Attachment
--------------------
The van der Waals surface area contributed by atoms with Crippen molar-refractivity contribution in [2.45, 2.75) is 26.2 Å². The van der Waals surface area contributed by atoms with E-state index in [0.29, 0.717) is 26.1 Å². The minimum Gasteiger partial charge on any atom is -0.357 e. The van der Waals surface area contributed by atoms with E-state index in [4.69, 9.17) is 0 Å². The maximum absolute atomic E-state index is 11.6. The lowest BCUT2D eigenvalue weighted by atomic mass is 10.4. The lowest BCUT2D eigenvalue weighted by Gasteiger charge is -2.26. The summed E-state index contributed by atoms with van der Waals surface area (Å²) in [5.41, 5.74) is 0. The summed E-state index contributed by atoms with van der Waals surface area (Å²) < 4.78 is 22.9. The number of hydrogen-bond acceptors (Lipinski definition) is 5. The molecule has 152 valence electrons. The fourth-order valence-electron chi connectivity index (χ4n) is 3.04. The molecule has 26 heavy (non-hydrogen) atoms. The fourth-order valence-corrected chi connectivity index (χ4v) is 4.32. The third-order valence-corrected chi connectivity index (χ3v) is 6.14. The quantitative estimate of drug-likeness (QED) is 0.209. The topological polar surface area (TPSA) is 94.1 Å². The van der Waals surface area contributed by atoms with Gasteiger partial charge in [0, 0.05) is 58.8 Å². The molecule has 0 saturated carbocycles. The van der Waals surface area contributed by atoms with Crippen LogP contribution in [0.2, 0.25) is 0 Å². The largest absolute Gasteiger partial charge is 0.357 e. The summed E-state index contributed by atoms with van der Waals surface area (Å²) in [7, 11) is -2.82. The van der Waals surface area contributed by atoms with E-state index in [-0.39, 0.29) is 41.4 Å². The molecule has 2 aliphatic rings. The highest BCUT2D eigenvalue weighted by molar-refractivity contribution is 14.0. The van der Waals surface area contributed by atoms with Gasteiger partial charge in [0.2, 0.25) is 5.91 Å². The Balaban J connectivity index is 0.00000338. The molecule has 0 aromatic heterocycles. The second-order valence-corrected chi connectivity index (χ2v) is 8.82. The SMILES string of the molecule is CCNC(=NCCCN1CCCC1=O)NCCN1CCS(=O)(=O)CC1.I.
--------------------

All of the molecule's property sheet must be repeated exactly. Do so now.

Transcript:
The van der Waals surface area contributed by atoms with Crippen molar-refractivity contribution in [2.45, 2.75) is 26.2 Å². The van der Waals surface area contributed by atoms with E-state index in [0.29, 0.717) is 26.1 Å². The minimum Gasteiger partial charge on any atom is -0.357 e. The van der Waals surface area contributed by atoms with E-state index in [4.69, 9.17) is 0 Å². The maximum absolute atomic E-state index is 11.6. The lowest BCUT2D eigenvalue weighted by atomic mass is 10.4. The lowest BCUT2D eigenvalue weighted by Gasteiger charge is -2.26. The summed E-state index contributed by atoms with van der Waals surface area (Å²) in [5.41, 5.74) is 0. The summed E-state index contributed by atoms with van der Waals surface area (Å²) < 4.78 is 22.9. The number of hydrogen-bond acceptors (Lipinski definition) is 5. The molecule has 152 valence electrons. The fourth-order valence-electron chi connectivity index (χ4n) is 3.04. The molecule has 26 heavy (non-hydrogen) atoms. The fourth-order valence-corrected chi connectivity index (χ4v) is 4.32. The third-order valence-corrected chi connectivity index (χ3v) is 6.14. The quantitative estimate of drug-likeness (QED) is 0.209. The topological polar surface area (TPSA) is 94.1 Å². The van der Waals surface area contributed by atoms with Gasteiger partial charge in [0, 0.05) is 58.8 Å². The molecule has 0 saturated carbocycles. The van der Waals surface area contributed by atoms with Crippen LogP contribution in [0.2, 0.25) is 0 Å². The largest absolute Gasteiger partial charge is 0.357 e. The summed E-state index contributed by atoms with van der Waals surface area (Å²) in [7, 11) is -2.82. The van der Waals surface area contributed by atoms with E-state index in [-0.39, 0.29) is 41.4 Å². The molecule has 2 aliphatic rings. The highest BCUT2D eigenvalue weighted by molar-refractivity contribution is 14.0. The van der Waals surface area contributed by atoms with Gasteiger partial charge in [0.2, 0.25) is 5.91 Å². The Balaban J connectivity index is 0.00000338. The molecule has 0 aromatic heterocycles. The second-order valence-corrected chi connectivity index (χ2v) is 8.82. The SMILES string of the molecule is CCNC(=NCCCN1CCCC1=O)NCCN1CCS(=O)(=O)CC1.I.